Rage and its alternatives

Anger is a killing thing: it kills the man who angers,
for each rage leaves him less than he had been before –
 it takes something from him.
~Louis L’Amour~

Have you tried passing a car on an expressway only to find another car five feet from your back bumper? Have you tried to do something for a friend only to hear you are stupid for not doing it his way? For some people, annoyance can quickly escalate into rage.

Babies cry when they are uncomfortable but they are not in a rage. It seems clear that expressing rage is something that must be learned. Sometimes family patterns date back several generations. While there may be a few people affected in each generation, fortunately not all family members are tainted by a tendency to rage.

What is rage? The dictionary defines it as uncontrollable anger. Sometimes anger is justified. Being angry is appropriate when someone deliberately wrongs you. Other ways to handle anger besides rage exist. You can express your anger directly to the one who had wronged you. You can explain how you feel in case the other person was unaware of how their behavior affected you. You can stop to consider your reaction to see if your anger is justified.

Rage means allowing your anger to consume you to the extent that you lose control. You might talk louder, carry on incoherently, dump venom on your aggressor, or perhaps lash out in a physical fury. Rage is generally an overreaction to a situation, out of proportion to the circumstances.

How does rage develop? On the surface, it seems that someone does something you don’t like and you react with rage. There is another step, an inner one. You tell yourself that the other person had no right to do what he did. He is only doing it to upset you. If he had any sense, he would not do such a thing. You don’t deserve what he did. You should not have to put up with him acting in such a stupid way. He is so dense the only thing he could possibly understand is your blasting him. Do any of these thoughts sound familiar?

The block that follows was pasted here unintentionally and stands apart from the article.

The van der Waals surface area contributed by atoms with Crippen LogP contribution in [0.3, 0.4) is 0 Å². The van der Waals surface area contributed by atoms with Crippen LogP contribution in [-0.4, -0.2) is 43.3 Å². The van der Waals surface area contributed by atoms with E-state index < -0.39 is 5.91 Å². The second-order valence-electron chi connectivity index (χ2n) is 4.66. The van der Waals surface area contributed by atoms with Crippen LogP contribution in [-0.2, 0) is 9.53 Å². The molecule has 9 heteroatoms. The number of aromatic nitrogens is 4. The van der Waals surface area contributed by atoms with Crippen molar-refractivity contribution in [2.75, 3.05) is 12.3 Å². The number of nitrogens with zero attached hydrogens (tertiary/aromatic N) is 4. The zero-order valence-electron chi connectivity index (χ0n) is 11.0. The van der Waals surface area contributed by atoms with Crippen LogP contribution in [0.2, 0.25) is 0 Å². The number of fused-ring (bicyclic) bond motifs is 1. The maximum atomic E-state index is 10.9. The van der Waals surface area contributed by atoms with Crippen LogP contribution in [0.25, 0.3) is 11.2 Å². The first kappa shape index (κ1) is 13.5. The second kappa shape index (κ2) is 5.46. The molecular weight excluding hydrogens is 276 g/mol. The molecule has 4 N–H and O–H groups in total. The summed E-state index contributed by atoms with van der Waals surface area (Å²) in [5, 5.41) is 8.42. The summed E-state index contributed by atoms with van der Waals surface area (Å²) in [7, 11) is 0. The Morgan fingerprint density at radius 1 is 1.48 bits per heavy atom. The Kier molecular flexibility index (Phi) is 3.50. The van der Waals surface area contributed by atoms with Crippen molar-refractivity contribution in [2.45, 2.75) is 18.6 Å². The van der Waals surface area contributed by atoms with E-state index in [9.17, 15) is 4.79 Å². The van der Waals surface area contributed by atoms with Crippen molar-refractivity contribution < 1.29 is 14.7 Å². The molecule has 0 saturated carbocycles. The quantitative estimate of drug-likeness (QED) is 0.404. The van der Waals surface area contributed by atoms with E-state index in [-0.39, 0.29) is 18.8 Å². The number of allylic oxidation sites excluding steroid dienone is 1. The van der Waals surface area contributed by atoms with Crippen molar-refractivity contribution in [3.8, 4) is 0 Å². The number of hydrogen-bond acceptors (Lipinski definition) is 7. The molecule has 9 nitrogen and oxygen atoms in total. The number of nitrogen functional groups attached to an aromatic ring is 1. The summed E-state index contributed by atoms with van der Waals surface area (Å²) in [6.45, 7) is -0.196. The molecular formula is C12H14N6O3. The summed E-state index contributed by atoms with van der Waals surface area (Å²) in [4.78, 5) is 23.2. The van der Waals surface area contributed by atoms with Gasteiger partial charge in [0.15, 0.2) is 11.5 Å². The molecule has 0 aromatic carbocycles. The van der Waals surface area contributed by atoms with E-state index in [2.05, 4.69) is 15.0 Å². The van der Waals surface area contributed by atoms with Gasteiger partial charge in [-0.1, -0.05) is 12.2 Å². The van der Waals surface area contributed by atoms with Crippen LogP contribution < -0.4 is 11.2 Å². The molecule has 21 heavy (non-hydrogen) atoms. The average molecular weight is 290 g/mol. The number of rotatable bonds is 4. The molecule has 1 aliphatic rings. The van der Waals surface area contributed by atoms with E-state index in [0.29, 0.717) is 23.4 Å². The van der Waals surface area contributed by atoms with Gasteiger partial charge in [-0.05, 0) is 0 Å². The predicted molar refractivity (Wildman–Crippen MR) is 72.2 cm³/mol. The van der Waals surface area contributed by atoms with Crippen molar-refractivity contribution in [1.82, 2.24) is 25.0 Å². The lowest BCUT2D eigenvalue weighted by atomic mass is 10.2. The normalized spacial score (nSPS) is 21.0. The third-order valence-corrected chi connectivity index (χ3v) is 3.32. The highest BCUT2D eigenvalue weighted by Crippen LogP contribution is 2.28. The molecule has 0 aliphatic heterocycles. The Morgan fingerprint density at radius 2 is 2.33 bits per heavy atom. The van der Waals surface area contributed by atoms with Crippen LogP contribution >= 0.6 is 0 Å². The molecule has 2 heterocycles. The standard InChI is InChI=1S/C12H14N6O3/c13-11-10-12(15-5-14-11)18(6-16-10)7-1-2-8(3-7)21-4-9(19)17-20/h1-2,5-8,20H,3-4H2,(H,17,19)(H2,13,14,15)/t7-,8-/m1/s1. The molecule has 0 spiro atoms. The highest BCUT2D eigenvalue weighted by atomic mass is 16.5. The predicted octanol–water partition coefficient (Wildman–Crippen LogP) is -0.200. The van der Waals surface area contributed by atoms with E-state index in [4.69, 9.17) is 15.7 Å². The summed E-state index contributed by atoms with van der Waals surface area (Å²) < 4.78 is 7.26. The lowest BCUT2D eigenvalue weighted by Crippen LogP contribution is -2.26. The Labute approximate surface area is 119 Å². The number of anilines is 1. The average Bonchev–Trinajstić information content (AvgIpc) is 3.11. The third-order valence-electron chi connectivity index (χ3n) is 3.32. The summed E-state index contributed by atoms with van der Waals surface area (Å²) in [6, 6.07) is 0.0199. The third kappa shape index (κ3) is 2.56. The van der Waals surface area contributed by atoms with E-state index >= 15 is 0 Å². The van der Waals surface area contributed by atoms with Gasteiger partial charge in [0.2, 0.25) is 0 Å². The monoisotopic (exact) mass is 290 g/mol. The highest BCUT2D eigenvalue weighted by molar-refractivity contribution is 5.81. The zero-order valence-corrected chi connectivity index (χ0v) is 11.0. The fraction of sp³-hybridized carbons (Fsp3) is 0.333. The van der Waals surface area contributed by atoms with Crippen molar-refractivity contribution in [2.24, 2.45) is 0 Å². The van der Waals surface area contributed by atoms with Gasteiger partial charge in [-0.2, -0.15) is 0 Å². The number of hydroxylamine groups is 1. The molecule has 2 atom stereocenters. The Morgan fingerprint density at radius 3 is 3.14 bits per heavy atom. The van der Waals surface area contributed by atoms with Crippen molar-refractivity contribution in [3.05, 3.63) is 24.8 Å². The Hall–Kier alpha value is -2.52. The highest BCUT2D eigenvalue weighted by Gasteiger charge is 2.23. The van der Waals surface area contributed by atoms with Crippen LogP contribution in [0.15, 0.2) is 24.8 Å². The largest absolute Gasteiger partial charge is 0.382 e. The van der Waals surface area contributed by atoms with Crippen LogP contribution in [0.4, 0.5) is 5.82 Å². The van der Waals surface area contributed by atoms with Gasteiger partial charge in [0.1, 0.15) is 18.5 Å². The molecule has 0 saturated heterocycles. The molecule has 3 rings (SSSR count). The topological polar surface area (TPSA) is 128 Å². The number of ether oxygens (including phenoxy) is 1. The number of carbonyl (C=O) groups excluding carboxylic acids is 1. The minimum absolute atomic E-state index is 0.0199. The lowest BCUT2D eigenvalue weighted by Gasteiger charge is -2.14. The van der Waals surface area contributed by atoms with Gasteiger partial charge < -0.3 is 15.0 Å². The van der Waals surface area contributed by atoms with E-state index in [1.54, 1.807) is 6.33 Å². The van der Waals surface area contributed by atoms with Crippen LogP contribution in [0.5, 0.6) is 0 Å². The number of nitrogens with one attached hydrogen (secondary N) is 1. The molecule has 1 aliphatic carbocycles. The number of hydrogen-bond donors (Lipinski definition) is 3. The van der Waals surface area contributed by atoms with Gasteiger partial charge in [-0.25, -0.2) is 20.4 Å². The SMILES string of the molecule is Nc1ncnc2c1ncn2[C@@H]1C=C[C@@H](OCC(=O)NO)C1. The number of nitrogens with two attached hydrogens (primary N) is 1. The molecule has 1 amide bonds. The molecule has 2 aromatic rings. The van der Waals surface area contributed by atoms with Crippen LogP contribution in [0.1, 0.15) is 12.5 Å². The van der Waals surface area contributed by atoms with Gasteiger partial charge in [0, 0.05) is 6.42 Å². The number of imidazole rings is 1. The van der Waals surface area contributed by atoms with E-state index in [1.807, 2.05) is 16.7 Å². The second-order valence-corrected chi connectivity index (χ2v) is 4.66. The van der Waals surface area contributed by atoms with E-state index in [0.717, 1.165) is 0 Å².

You can work yourself into a rage quickly. If you frequently entertain thoughts such as the above, it does not take long to end up in a rage. Once you are in a rage, you have little control of your emotions. Rage is, by definition, uncontrollable anger. It is easier to interrupt the process of becoming angry than it is to stop it once it explodes.

You have two other choices. One is to avoid situations where you know you are likely to go off the deep end. Unfortunately, you can’t always predict when this will happen.You can also think about what you tell yourself when something upsetting happens. Is this person deliberately trying to upset you? Does she know you are likely to be upset? Could you explain how you feel in a milder way than rage? You can also think about your ability to share other emotions besides rage. If you don’t know how to show embarrassment, fear, sorrow or loneliness, you may end up expressing all your negative emotions as rage. You can learn to change this pattern by talking with a friend, working with a counselor or taking an anger management course.

Action steps:

  1. How do you deal with angry feelings?
  2. Stop to think about why you are angry?
  3. Think of how you upset yourself.
  4. How do you progress from anger to rage?
  5. How can you express your anger so it will be better understood?

(Excerpt from Commonsense Wisdom for Everyday Life, 2nd edition, forthcoming).

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